Austin Osman Spare - The Sorceries of Zos From Cults of the Shadow (copyrighted book, review only)
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Austin Spare claimed to have had direct experience of the existence of extra-terrestrial intelligences, and Crowley- as his autobiography makes abundantly clear- devoted a lifetime to proving that extra-terrestrial and superhuman consciousness can and does exist independently of the human organism.As explained in Images and Oracles of Austin Osman Spare, Spare was initiated into the vital current of ancient and creative sorcery by an aged woman named Paterson, who claimed decent form a line of Salem witches. The formation of... More >>>
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Austin Spare claimed to have had direct experience of the existence of extra-terrestrial intelligences, and Crowley- as his autobiography makes abundantly clear- devoted a lifetime to proving that extra-terrestrial and superhuman consciousness can and does exist independently of the human organism.
As explained in Images and Oracles of Austin Osman Spare, Spare was initiated into the vital current of ancient and creative sorcery by an aged woman named Paterson, who claimed decent form a line of Salem witches. The formation of Spare's Cult of the Zos and the Kia owes much to his contact with Witch Paterson who provides the model for many of his 'sabbatic' drawings and paintings. Much of the occult lore that she transmitted to him suffuses two of his books- The Book of Pleasure and the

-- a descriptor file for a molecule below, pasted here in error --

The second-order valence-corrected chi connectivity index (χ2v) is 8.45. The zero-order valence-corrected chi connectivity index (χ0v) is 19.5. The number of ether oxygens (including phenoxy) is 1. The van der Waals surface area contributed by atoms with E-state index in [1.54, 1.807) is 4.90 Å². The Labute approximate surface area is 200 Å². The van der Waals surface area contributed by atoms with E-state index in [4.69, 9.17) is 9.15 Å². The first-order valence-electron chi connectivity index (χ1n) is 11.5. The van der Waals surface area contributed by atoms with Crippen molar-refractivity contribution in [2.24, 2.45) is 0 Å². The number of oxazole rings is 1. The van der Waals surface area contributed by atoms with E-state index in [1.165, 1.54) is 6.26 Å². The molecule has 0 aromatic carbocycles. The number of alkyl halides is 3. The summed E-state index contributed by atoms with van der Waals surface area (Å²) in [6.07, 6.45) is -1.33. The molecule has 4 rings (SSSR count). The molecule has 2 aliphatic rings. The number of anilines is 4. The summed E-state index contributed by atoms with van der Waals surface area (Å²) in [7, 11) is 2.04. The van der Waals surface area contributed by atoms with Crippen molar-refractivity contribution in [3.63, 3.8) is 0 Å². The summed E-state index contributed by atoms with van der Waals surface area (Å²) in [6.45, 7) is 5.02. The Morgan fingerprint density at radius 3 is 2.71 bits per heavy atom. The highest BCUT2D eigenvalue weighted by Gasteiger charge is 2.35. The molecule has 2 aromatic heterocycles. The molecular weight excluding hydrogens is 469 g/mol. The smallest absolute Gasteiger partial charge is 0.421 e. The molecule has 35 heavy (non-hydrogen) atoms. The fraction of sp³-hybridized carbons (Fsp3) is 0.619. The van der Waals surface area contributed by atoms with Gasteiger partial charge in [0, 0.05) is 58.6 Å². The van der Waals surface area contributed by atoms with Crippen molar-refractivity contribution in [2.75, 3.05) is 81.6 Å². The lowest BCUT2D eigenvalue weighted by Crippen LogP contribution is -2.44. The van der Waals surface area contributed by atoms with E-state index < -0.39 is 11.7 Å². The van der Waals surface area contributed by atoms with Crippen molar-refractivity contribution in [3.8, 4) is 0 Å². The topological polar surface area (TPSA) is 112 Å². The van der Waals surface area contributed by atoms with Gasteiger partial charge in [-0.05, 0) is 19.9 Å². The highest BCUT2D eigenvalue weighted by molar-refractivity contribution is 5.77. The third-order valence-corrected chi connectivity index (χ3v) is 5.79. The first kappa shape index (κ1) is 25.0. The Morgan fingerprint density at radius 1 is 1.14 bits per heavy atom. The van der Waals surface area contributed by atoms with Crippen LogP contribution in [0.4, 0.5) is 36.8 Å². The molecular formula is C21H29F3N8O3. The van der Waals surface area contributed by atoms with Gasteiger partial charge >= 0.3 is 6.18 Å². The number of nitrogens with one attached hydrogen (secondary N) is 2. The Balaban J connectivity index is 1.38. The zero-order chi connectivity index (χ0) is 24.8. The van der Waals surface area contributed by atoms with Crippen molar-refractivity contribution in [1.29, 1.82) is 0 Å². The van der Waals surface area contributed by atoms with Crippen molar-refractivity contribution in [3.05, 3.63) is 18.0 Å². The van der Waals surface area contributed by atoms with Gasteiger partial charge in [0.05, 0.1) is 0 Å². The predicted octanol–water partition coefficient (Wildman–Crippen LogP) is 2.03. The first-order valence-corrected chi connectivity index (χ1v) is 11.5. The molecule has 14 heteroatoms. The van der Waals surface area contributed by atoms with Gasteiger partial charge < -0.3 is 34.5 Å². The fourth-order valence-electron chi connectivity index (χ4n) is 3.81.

Focus of Life. In the last years of his life he embodied further esoteric researches in a grimoire which he had intended publishing as a sequel to his two other books. Although death prevented its publication, the manuscript survives, and the substance of the grimoire forms the basis of this chapter.
Austin Osman Spare was an artist, philosopher and occult magician. Like Aleister Crowley with whom he had a brief association, Spare was a genius in his own time unappreciated and vilified by a society that could little understand him. His was the inspiration that led to the formation of the 'Illuminates of Thanateros' (IOT) in England in the late 1970's and the practice of what is now known as Chaos Magic.
It has been argued that Spare's magic depended (at least in part) upon psychological repression. According to one author, Spare's magical rationale was as follows, "If the psyche represses certain impulses, desires, fears, and so on, and these then have the power to become so effective that they can mold or even determine entirely the entire conscious personality of a person right down to the most subtle detail, this means nothing more than the fact that through repression ("forgetting") many impulses, desires, etc. have the ability to create a reality to which they are denied access as long as they are either kept alive in the conscious mind or recalled into it. Under certain conditions, that which is repressed can become even more powerful than that which is held in the conscious mind."